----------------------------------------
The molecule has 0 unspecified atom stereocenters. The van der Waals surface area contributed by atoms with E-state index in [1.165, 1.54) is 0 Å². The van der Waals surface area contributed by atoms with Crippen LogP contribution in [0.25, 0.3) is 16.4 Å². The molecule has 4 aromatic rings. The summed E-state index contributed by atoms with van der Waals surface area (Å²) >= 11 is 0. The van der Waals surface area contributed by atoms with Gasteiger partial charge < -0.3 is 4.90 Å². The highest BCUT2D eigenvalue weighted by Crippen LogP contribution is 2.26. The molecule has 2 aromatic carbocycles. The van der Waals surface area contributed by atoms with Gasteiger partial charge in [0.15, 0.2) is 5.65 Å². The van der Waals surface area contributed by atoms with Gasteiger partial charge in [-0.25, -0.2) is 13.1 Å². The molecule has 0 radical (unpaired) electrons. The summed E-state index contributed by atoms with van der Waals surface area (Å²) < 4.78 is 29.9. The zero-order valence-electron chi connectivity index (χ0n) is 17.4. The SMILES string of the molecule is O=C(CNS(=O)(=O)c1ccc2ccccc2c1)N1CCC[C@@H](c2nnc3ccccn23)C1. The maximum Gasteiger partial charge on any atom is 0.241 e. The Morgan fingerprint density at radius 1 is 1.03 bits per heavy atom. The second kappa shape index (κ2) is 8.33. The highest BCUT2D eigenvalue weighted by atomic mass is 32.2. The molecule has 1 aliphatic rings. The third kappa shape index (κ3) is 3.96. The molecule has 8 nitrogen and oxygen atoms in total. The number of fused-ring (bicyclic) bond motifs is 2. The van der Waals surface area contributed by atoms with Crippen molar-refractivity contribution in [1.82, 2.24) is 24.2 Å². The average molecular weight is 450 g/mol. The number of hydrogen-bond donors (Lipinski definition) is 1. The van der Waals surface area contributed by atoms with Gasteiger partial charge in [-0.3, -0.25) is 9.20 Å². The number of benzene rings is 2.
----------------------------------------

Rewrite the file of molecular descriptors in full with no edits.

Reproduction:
The molecule has 0 unspecified atom stereocenters. The van der Waals surface area contributed by atoms with E-state index in [1.165, 1.54) is 0 Å². The van der Waals surface area contributed by atoms with Crippen LogP contribution in [0.25, 0.3) is 16.4 Å². The molecule has 4 aromatic rings. The summed E-state index contributed by atoms with van der Waals surface area (Å²) >= 11 is 0. The van der Waals surface area contributed by atoms with Gasteiger partial charge < -0.3 is 4.90 Å². The highest BCUT2D eigenvalue weighted by Crippen LogP contribution is 2.26. The molecule has 2 aromatic carbocycles. The van der Waals surface area contributed by atoms with Gasteiger partial charge in [0.15, 0.2) is 5.65 Å². The van der Waals surface area contributed by atoms with Gasteiger partial charge in [-0.25, -0.2) is 13.1 Å². The molecule has 0 radical (unpaired) electrons. The summed E-state index contributed by atoms with van der Waals surface area (Å²) < 4.78 is 29.9. The zero-order valence-electron chi connectivity index (χ0n) is 17.4. The SMILES string of the molecule is O=C(CNS(=O)(=O)c1ccc2ccccc2c1)N1CCC[C@@H](c2nnc3ccccn23)C1. The maximum Gasteiger partial charge on any atom is 0.241 e. The Morgan fingerprint density at radius 1 is 1.03 bits per heavy atom. The second kappa shape index (κ2) is 8.33. The highest BCUT2D eigenvalue weighted by atomic mass is 32.2. The molecule has 1 aliphatic rings. The third kappa shape index (κ3) is 3.96. The molecule has 8 nitrogen and oxygen atoms in total. The number of fused-ring (bicyclic) bond motifs is 2. The van der Waals surface area contributed by atoms with Crippen molar-refractivity contribution in [1.82, 2.24) is 24.2 Å². The average molecular weight is 450 g/mol. The number of hydrogen-bond donors (Lipinski definition) is 1. The van der Waals surface area contributed by atoms with Gasteiger partial charge in [-0.3, -0.25) is 9.20 Å². The number of benzene rings is 2.